Harmon was a dedicated cat lover, and he kept a corner of the gallery for an ever-changing exhibition of cat-related art. That corner was where AnythinGoes Kaspar had his bed, a work of art in its own right. His owner had commissioned one of the exceptional, artistic, craftsmen whose work he had exhibited to build a magnificent couch for Kaspar. He'd paid more than $2,000 for it, claimed it was the most expensive cat bed in the world and submitted it to Guinness World Records. “Gotta win,” Harmon said, “how many other competitors can there be?”
Zen and Zoe especially liked the gallery because, after a period of “get to know you” apprehension, Kaspar welcomed them to the gallery, as he did human visitors. He even allowed them into his cat bed castle, and the three sometimes curled up together to get away when the gallery was busy.
Cat portraits were a specialty for Harmon, and he regularly showed work by a number of excellent animal artists. 15% of any sale made from the KittyKorner went to a local cat rescue organization. He featured photos of adoptable cats and regularly assisted in finding good homes for unwanted kittens.
Kip Mason knew Harmon, called him by his Christian name because they became friends soon after AnythinGoes had opened. Ed and Candace, Zen and Zoe were often together for lunch or when they visited on Gallery Walks.
When Webster Lowe became Director of the Ringland Collection of Fine Art and Antiquities, met Ed and Kip, they soon made him part of their group. Candace met Harmon soon after the gallery began to make a name for itself as a unique place to visit, and she had written features for The Daily Brush about notable or kooky exhibitions he arranged.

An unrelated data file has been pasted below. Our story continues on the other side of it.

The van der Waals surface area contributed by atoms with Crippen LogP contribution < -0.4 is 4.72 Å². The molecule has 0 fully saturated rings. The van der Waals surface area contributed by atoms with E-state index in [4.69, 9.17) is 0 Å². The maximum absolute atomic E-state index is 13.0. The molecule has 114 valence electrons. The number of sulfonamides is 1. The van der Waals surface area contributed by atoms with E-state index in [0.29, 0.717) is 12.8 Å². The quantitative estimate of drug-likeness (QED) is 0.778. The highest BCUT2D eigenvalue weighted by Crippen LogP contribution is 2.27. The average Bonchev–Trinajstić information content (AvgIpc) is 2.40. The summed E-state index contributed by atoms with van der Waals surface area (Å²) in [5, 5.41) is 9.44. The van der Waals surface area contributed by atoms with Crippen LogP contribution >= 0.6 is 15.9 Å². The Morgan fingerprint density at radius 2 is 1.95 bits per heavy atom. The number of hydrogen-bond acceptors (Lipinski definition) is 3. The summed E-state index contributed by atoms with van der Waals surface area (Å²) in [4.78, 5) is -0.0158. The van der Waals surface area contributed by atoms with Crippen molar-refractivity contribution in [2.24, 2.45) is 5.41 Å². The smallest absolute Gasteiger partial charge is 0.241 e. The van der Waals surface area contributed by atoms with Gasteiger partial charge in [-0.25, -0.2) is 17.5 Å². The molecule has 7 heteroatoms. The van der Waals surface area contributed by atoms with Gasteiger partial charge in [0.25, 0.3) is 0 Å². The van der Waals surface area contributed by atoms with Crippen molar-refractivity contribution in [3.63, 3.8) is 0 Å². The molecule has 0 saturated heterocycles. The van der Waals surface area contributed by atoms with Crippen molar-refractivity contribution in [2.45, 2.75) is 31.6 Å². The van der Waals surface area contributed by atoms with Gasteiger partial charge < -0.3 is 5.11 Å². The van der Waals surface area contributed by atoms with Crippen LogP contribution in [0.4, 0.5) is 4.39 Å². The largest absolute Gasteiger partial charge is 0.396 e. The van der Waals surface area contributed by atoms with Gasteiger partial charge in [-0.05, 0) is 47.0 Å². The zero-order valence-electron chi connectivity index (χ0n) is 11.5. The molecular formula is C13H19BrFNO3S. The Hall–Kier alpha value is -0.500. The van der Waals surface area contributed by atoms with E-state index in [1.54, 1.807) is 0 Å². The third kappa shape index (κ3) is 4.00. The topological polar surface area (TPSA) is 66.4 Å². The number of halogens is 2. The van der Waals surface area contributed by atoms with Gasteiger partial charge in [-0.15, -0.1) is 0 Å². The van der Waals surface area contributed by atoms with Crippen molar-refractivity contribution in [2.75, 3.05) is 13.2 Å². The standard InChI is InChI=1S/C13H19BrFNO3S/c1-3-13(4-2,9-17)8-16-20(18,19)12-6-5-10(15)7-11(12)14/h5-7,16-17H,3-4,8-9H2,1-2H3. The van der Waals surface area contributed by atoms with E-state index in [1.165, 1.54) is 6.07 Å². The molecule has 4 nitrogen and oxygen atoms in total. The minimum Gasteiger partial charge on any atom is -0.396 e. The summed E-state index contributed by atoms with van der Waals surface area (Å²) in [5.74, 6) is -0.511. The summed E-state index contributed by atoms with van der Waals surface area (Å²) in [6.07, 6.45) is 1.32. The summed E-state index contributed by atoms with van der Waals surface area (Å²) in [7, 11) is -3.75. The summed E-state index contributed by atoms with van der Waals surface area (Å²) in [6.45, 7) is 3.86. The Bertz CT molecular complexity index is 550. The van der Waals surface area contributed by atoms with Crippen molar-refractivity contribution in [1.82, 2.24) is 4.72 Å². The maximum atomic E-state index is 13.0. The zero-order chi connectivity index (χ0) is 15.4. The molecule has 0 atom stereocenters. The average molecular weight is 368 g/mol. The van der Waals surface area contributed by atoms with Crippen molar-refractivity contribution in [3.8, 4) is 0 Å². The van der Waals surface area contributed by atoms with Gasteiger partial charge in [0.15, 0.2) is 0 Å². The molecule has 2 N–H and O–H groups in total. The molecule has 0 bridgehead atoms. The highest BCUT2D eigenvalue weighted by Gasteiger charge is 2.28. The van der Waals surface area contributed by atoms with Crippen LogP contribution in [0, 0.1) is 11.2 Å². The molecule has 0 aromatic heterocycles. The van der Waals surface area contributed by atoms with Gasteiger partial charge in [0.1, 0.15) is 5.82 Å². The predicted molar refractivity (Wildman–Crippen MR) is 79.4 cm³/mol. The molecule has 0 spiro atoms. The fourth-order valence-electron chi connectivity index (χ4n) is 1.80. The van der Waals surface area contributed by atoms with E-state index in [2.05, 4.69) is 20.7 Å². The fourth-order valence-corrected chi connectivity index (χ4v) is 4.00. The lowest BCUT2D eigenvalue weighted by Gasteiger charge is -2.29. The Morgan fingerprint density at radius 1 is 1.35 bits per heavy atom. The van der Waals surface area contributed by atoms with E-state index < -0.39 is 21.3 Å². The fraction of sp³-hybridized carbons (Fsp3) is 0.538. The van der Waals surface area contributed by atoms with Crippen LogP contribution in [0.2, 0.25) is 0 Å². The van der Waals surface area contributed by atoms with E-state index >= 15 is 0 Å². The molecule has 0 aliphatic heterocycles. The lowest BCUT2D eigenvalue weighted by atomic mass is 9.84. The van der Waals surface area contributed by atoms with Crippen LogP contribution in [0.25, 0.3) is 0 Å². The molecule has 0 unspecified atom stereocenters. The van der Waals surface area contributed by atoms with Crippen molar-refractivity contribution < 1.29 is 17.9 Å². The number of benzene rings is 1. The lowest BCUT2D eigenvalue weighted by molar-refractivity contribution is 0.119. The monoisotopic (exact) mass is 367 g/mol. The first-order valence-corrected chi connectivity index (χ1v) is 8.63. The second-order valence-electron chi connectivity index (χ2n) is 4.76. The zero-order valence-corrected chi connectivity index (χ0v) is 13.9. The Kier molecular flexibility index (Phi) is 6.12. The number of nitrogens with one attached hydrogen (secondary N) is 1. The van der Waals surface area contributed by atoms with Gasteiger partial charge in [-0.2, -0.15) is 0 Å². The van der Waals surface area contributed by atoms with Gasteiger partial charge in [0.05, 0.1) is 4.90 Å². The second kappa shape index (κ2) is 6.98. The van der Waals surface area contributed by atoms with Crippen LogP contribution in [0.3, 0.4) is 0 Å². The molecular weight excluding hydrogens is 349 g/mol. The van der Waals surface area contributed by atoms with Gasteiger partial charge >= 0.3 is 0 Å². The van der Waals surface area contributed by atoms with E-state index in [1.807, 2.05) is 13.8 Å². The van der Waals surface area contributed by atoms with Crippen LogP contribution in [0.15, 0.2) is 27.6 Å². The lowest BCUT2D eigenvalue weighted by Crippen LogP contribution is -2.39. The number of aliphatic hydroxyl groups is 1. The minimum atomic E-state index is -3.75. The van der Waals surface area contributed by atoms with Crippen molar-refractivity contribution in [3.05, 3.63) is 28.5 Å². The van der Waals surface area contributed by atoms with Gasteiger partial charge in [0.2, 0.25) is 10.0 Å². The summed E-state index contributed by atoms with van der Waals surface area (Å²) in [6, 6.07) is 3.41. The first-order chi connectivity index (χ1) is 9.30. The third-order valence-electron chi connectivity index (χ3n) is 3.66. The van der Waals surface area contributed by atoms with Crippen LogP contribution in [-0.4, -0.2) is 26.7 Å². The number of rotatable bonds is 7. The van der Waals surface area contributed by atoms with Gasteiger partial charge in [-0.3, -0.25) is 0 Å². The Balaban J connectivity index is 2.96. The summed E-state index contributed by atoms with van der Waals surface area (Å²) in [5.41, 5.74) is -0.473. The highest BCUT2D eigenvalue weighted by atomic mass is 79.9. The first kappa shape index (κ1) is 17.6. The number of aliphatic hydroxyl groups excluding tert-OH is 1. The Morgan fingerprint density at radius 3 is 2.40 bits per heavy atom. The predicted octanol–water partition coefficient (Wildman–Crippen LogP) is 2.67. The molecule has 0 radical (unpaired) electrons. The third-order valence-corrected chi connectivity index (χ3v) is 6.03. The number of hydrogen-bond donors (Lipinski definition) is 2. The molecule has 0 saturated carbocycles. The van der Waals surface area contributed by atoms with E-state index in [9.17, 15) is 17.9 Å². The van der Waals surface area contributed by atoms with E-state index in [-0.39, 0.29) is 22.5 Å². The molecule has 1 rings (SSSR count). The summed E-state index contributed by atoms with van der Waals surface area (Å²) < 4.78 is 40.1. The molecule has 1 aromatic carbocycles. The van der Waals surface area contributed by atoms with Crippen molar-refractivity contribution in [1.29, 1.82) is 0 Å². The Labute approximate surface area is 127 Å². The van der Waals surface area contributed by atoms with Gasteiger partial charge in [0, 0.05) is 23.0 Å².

Many of the other gallery owners thought Harmon's antics as Salvador Dolly were a sophisticated marketing technique rather than a manifestation of his personality. It may have been both.
Harmon always claimed, “I'm just an ol' Florida Cracker like my Pappy and Granpappy.” There was a lot of truth to that. His family was native Floridians, generations back. His Great Granpappy was in the Ringland area even before Joseph “Moneybags” Ringland had built his empire on cheap land.
And another of Harmon's statements was true, “I don't care if the gallery never turns a profit as long as it's fun.” It didn't have to. His Greatgrandpappy bought land on Hermosa Key when the only people interested in living there were eking out a few dollars as Mullet fishermen to supplement subsistence farming. He still owned a house there, one of the few ancient, wooden structures not gobbled up by the mansion builders. He had sold off the Gulf side of the property for what must have been millions, although he kept an easement to the magnificent beach. He had, of course, improved the old house, very comfortable and modern inside, but still one of the least impressive, almost dowdy by comparison, along the eight-mile stretch of the key. His neighbors on each side and across the road were unbelievable castles.
Ed had asked him, “Why don't you built something to match your neighbors? You could do it.”